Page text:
School changes too fast?
MILFORD – Two Milford school principals said they are concerned that changes that are part of a proposed budget for next year are happening too quickly.
Answering questions from the Advisory Budget Committee at a four-hour meeting Nov. 17, Milford High School Principal Brad Craven said proposed staff cuts have had a negative impact.
“There is a fair amount of unease,” he said, because eliminating so many people “creates a lot of moving pieces” and it’s hard for the staff to know what the future will be.
The principal said he understands the need to face declining enrollments but wished he had another year, when attrition could be used.
“I have seen these numbers coming for a long time, and I have talked with the staff about not ducking” the problem, he said.
The proposed budget’s staff reductions at the high school include moving from full to part time a science teacher, an English teacher, a math teacher and a world language teacher.
The principal also expressed concerns about changes to the oversight of special education that he said would put a big case load on guidance counselors.
Craven did agree with the addition of another assistant principal and the cutting of an art teacher. That teacher is retiring, he said, and the opening offers the school the ability to hire the video production teacher full-time.
Chantal Alcox, principal of Heron Pond Elementary School, said she is excited about proposed class size reductions and the addition of a reading specialist, but she said changes may be coming too fast.
“My approach would be a little more deliberate,” she said. “Teachers can only absorb so much.”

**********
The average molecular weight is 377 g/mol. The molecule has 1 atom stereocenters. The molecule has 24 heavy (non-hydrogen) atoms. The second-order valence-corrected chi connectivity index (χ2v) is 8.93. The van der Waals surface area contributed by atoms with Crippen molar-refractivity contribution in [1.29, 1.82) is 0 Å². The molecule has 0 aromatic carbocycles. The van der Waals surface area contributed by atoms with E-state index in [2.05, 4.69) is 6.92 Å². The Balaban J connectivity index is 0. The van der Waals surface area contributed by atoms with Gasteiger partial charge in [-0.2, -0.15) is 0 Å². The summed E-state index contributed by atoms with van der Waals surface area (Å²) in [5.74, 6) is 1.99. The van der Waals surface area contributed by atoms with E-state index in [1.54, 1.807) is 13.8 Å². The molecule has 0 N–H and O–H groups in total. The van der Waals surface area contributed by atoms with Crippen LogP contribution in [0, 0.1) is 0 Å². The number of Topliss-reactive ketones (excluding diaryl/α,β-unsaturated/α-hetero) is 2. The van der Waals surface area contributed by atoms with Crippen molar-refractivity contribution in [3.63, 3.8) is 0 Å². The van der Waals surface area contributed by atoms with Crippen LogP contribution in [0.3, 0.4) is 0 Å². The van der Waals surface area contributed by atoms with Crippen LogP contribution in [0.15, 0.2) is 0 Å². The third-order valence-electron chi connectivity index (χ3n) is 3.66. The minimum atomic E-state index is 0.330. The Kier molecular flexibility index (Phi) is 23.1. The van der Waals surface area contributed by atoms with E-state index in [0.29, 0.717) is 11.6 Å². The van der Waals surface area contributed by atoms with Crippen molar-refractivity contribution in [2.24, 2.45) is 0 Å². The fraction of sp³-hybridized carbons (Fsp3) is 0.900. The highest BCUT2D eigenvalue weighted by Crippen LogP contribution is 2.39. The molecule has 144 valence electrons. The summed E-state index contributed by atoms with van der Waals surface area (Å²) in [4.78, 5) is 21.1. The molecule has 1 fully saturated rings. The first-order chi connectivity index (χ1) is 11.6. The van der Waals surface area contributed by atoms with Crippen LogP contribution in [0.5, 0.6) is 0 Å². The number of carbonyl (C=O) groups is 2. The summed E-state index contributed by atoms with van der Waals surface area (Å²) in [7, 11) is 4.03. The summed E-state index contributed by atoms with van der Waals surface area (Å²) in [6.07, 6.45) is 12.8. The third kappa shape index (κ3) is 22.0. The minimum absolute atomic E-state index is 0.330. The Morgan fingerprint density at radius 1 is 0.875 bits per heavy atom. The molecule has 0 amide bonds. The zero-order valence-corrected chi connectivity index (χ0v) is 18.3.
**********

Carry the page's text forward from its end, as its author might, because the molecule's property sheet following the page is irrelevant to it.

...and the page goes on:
Superintendent of Schools Jessica Huizenga cited the need for the district to not only adjust to enrollment declines but also to bring more resources to the younger grades. Third grade reading scores, she said, are well below state average.
The budget would mean smaller class sizes for kindergarten and for the middle school and improve access to education, she said, especially for special education students.
The budget cuts 12.5 out of 93 special education aid positions and adds reading specialists, social workers, math coaches, an IT specialist and a part-time speech pathologist to the Jacques School, where, the superintendent said, the goal is a 15-1 class size in kindergarten and 20-1 for first grade.
Despite a 1-3 staff-student ratio, Huizenga said, the outcomes for special education students “don’t reflect that level of support,” and there is a 40 percent achievement gap between regular education and special education students she attributed to insufficient oversight and manpower.
“That shouldn’t be in Milford. We need to do something different,” she said.
On the whole, she said, the district is increasing, not reducing, professional staff – “focusing human capital where it needs to be,” with a priority being class size reduction in the early grades, where it has the biggest impact.
The budget also returns a reading program to the middle school and adds more technical education. It also returns foreign languages to grades 7 and 8 with the goal of creating a feeder program for the high school, where foreign language studies are dwindling and adds art and wellness classes.
There needs to be more focus on wellness, because the results of a risk survey of Milford students show many more are engaging in risky behaviors,” said the superintendent.
The budget also aims to increase the number of students, especially students with Individual Education Plans, in advanced placement classes.
Budget committee members questioned the $100,000 in the budget for professional development.
Michael Tenters, the high school’s director of curriculum, said it includes social-emotional training that will eventually be embedded into the schools, sustained through in-house resources.
“Professional development has been cut and cut and cut and cut” in recent years, said the superintendent, and teachers say they need more training.
After another long budget discussion at the Nov. 19 School Board meeting, Chairman Ron Carvell proposed re-instating a social worker at Heron Pond and other changes that would increase the proposed $41.9 million budget for 2019-20 by $56,000. The board will continue reviewing it through December, and hold a public hearing in January.
Kathy Cleveland can be reached at 673-3100 or email@example.com.